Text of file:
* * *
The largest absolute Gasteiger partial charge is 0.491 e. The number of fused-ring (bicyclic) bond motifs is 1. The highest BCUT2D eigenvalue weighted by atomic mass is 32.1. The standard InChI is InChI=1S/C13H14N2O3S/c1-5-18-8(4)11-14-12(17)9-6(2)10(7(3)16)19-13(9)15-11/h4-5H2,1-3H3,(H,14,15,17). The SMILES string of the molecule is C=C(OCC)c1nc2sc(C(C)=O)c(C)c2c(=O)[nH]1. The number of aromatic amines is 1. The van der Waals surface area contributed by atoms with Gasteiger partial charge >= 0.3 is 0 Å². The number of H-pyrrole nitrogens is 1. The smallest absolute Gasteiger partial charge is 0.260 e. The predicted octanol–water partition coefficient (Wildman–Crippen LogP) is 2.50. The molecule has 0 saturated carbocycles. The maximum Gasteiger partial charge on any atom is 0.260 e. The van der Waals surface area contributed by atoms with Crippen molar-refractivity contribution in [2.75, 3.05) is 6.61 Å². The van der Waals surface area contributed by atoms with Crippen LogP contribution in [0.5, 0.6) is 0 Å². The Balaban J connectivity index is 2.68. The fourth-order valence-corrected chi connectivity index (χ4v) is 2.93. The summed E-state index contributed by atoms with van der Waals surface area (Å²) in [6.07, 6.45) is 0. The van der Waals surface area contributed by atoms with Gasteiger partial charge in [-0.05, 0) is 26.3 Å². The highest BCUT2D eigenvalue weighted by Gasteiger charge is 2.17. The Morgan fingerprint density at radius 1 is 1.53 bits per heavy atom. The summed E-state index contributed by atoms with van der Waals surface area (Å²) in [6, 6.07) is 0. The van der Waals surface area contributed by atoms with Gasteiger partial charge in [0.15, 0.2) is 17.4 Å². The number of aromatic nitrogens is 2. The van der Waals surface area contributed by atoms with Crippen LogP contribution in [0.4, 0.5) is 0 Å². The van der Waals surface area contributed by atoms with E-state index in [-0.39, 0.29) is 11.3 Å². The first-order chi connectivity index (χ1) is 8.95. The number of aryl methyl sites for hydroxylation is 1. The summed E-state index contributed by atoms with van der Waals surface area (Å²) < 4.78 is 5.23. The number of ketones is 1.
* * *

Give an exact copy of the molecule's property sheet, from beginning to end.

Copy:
The largest absolute Gasteiger partial charge is 0.491 e. The number of fused-ring (bicyclic) bond motifs is 1. The highest BCUT2D eigenvalue weighted by atomic mass is 32.1. The standard InChI is InChI=1S/C13H14N2O3S/c1-5-18-8(4)11-14-12(17)9-6(2)10(7(3)16)19-13(9)15-11/h4-5H2,1-3H3,(H,14,15,17). The SMILES string of the molecule is C=C(OCC)c1nc2sc(C(C)=O)c(C)c2c(=O)[nH]1. The number of aromatic amines is 1. The van der Waals surface area contributed by atoms with Gasteiger partial charge >= 0.3 is 0 Å². The number of H-pyrrole nitrogens is 1. The smallest absolute Gasteiger partial charge is 0.260 e. The predicted octanol–water partition coefficient (Wildman–Crippen LogP) is 2.50. The molecule has 0 saturated carbocycles. The maximum Gasteiger partial charge on any atom is 0.260 e. The van der Waals surface area contributed by atoms with Crippen molar-refractivity contribution in [2.75, 3.05) is 6.61 Å². The van der Waals surface area contributed by atoms with Crippen LogP contribution in [0.5, 0.6) is 0 Å². The Balaban J connectivity index is 2.68. The fourth-order valence-corrected chi connectivity index (χ4v) is 2.93. The summed E-state index contributed by atoms with van der Waals surface area (Å²) in [6.07, 6.45) is 0. The van der Waals surface area contributed by atoms with Gasteiger partial charge in [-0.05, 0) is 26.3 Å². The highest BCUT2D eigenvalue weighted by Gasteiger charge is 2.17. The Morgan fingerprint density at radius 1 is 1.53 bits per heavy atom. The summed E-state index contributed by atoms with van der Waals surface area (Å²) in [6, 6.07) is 0. The van der Waals surface area contributed by atoms with Gasteiger partial charge in [0.15, 0.2) is 17.4 Å². The number of aromatic nitrogens is 2. The van der Waals surface area contributed by atoms with Crippen LogP contribution in [0.4, 0.5) is 0 Å². The van der Waals surface area contributed by atoms with E-state index in [-0.39, 0.29) is 11.3 Å². The first-order chi connectivity index (χ1) is 8.95. The number of aryl methyl sites for hydroxylation is 1. The summed E-state index contributed by atoms with van der Waals surface area (Å²) < 4.78 is 5.23. The number of ketones is 1.